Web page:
Because of the lack of symptoms, the only way to diagnose glaucoma is with a comprehensive ophthalmologic examination. Important risk factors for glaucoma include family history of glaucoma, increasing age, Afro-American heritage, history of ocular injury, or a history of topical eye drop steroid use. The diagnosis and ongoing evaluation of glaucoma requires regular examinations of the pressure in the eye, the appearance of the optic nerve, including nerve fiber layer analysis, and the function of the optic nerve as measured by a formal visual field test, which is a test of peripheral vision. All of the technology needed to complete these examinations, including the Humphrey Visual Field machine and Ocular Coherence Tomography (OCT), is available in Beverly Hills at our office.
The treatment of open angle glaucoma includes the option of medicated glaucoma eye drops, laser treatment (Argon or Selective Laser Trabeculoplasty), the iStent, and in more severe cases, glaucoma surgery. With early detection and prompt and effective treatment, glaucoma damage can be prevented in the vast majority of patients.
2. Narrow Angle Glaucoma: Another form of glaucoma is narrow angle glaucoma, a mechanical form of glaucoma with a sudden rapid increase of pressure in the eye that causes severe pain, redness, and blurred vision -- often with halos -- that needs to be treated immediately in order to preserve vision. Glaucoma eyedrops, laser treatment (YAG Peripheral Iridotomy), and in more severe cases, surgery are available at the Beverly Hills LASIK Center. However, we believe that with early detection and prompt and effective treatment, glaucoma damage can be prevented in the vast majority of patients.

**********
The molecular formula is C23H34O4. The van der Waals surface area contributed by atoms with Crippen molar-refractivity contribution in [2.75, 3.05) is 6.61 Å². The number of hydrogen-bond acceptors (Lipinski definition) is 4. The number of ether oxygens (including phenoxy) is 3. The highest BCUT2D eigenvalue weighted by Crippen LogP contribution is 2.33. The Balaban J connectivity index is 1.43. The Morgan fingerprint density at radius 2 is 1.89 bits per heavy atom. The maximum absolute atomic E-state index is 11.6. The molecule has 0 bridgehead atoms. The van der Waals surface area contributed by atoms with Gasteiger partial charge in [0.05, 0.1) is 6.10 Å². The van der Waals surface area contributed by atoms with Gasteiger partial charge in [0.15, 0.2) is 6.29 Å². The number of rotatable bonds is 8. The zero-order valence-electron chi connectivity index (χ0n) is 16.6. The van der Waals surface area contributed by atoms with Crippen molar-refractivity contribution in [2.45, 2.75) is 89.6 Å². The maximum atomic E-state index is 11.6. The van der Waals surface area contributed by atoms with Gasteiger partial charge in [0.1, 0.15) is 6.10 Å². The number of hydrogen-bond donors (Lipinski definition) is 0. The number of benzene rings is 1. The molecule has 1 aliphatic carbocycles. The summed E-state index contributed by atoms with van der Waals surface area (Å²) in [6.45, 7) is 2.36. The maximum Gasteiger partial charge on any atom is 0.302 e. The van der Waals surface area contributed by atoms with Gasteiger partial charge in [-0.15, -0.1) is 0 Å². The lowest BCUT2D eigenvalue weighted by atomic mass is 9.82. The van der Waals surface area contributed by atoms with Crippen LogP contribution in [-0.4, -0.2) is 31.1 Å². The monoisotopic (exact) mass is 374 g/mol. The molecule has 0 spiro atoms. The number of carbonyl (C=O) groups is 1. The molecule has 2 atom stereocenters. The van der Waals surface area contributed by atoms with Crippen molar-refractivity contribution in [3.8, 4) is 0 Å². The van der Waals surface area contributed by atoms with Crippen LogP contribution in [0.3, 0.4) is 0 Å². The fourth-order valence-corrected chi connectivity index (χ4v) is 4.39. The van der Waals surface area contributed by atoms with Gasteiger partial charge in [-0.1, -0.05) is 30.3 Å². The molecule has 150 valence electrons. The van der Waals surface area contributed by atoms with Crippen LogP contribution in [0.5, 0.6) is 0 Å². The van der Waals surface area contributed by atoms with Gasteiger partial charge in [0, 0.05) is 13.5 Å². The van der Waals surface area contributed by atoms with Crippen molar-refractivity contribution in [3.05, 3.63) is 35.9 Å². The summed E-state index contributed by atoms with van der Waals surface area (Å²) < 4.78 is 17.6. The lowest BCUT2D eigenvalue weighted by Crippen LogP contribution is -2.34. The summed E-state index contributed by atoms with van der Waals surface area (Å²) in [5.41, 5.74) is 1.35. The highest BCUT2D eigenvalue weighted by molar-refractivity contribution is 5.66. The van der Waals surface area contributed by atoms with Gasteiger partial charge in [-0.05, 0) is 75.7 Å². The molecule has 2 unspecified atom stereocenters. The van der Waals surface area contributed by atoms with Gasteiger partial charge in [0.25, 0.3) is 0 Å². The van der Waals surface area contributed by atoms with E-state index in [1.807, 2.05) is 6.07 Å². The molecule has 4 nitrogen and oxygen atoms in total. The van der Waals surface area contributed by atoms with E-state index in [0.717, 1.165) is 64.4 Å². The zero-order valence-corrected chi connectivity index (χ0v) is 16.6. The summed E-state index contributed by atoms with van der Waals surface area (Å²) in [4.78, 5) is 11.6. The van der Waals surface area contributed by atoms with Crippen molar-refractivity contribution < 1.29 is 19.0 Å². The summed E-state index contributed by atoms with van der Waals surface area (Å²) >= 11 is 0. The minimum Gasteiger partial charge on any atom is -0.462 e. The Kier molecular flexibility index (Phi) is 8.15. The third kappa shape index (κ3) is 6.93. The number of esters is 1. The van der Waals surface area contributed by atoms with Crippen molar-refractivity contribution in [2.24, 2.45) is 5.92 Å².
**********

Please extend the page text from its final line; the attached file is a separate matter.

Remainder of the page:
For a list of things you can do to help mitigate Glaucoma risk & directions on how to properly use Glaucoma drops, please click on the link below:
For more information on the iStent, please click on the link below:
If you would like to schedule a consultation with our practice, contact us about glaucoma today. We are happy to serve Los Angeles, Beverly Hills, and Santa Monica area patients.
Macular Degeneration is a leading cause of blindness in the United States. This disease is the result of an aging process in the retina, the inside lining of the back of the eye. The central retina is called the macula, hence the name macular degeneration. This disease includes a wide range of age-related changes in the back of the eye, from patients with 20/20 vision that have age-related deposits called drusen, to patients who lose all of their central vision. Patients with macular degeneration never go completely blind from this disease, as they retain their peripheral vision, but they can become legally blind.
The disease occurs in two primary forms, dry macular degeneration and wet macular degeneration. The primary treatment for dry macular degeneration is prevention, including not smoking, wearing ultraviolet blocking sunglasses, eating a diet rich in beta carotene, and for patients facing a higher risk, or who have macular degeneration, taking a vitamin supplement as recommended by the AREDS study can be helpful. Patients can also be helped with low vision aids and by making sure that the rest of the eye is functioning as well as possible.
A more rare form of macular degeneration is called wet macular degeneration because there is bleeding deep to the retina. This form can sometimes be treated with laser or surgery, and is usually noticed with a sudden area of distortion in the near central vision. If you have such an area of distortion, you should see your ophthalmologist or a retina specialist as soon as possible.
Furthermore, we may provide patients with an Amsler Grid. It is a simple test that you should take on a daily basis to monitor changes due to Age Related Macular Degeneration. Most patients find it a convenient to post the Amsler Grid by their door or on their refrigerator to remind them to take the test daily.